One interesting difference between the L37G20B and the G20 plasma screens is that it doesn’t share the plasma models’ THX endorsement. Presumably because THX is yet to be convinced of LCD capabilities as a video display. However, the L37G20B does still earn support from the Imaging Science Foundation (ISF), with two Professional picture presets provided for one of their experts to calibrate separate day and night settings.
You can have a stab at calibrating the TV to a high level yourself, of course, with options to adjust the gain and cut-off settings for the red, green and blue colour components, as well as a selection of gamma preset points.
Also contained within this Setup menu is a further submenu option rather unhelpfully just called Other Settings, which actually contains a couple of quite important features. One allows you to turn on and adjust the strength of Panasonic’s Intelligent Frame Creation and 24p Smooth Film motion processors, while the other allows you to turn on and adjust the strength of Panasonic’s new Resolution Enhancer system for - predominantly - boosting the sharpness of standard definition pictures. Both these features are quite important, it seems to us, and really shouldn’t be tucked away in such a dim and distant submenu.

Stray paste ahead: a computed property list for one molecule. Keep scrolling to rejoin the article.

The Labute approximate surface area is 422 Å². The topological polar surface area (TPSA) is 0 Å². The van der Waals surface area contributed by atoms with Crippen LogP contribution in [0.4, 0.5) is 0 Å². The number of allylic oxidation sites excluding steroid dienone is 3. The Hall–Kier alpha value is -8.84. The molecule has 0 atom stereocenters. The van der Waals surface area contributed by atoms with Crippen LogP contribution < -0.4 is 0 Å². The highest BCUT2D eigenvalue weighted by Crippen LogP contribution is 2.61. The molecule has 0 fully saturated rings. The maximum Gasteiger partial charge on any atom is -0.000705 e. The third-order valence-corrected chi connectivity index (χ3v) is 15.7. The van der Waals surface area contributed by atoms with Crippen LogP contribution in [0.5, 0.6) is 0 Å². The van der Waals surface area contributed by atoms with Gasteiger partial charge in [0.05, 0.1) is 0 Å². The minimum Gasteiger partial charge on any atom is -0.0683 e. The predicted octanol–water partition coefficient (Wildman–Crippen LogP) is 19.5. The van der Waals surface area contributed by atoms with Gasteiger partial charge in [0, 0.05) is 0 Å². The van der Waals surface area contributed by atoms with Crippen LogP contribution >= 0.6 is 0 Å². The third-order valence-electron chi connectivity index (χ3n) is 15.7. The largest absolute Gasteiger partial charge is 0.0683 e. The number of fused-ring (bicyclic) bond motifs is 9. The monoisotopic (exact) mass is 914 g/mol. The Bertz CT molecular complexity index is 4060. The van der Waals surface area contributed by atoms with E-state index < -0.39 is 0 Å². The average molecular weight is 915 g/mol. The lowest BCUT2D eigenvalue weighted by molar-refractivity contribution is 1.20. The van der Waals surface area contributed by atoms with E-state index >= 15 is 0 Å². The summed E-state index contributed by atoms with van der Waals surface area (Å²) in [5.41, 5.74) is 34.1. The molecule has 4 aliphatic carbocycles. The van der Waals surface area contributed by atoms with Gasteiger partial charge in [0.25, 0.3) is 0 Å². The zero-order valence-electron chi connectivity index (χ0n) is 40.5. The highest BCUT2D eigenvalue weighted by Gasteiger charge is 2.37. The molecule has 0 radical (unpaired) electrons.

For the record, we left the resolution enhancer on its mid setting with standard def, but off with HD, and the IFC/24p engine on at its mid level at all times bar some very fast moving sports footage, during which even the IFC engine could generate some minor artefacts.
As with quite a few Panasonic LCD TVs we’ve seen, the L37G20B’s pictures are good rather than outstanding - which we guess makes them slightly disappointing compared with the stellar G20 plasma efforts.
One of the main factors preventing the L37G20B from truly excelling is the way really dark scenes tend to look slightly greyed over - despite the set’s claimed contrast ratio of 100,000:1. This is especially true if you don’t strongly ramp down the set’s contrast and brightness settings from their ‘normal’ preset levels. But even if you do (something the set’s Cinema preset does reasonably well for you, in fact), a definite trace of greyness remains.
The only exception to this is when the image is completely blank, at which point the set’s dynamic contrast system really can dim the set’s lighting to a point where black really does look black.
The slight grey undertone we’ve been talking about is not bad by CCFL LCD standards, by any means, and at least the backlight looks consistently bright across the whole screen rather than throwing up distracting bright patches. But plasma and LED-lit models can both outgun the L37G20B in the black level department.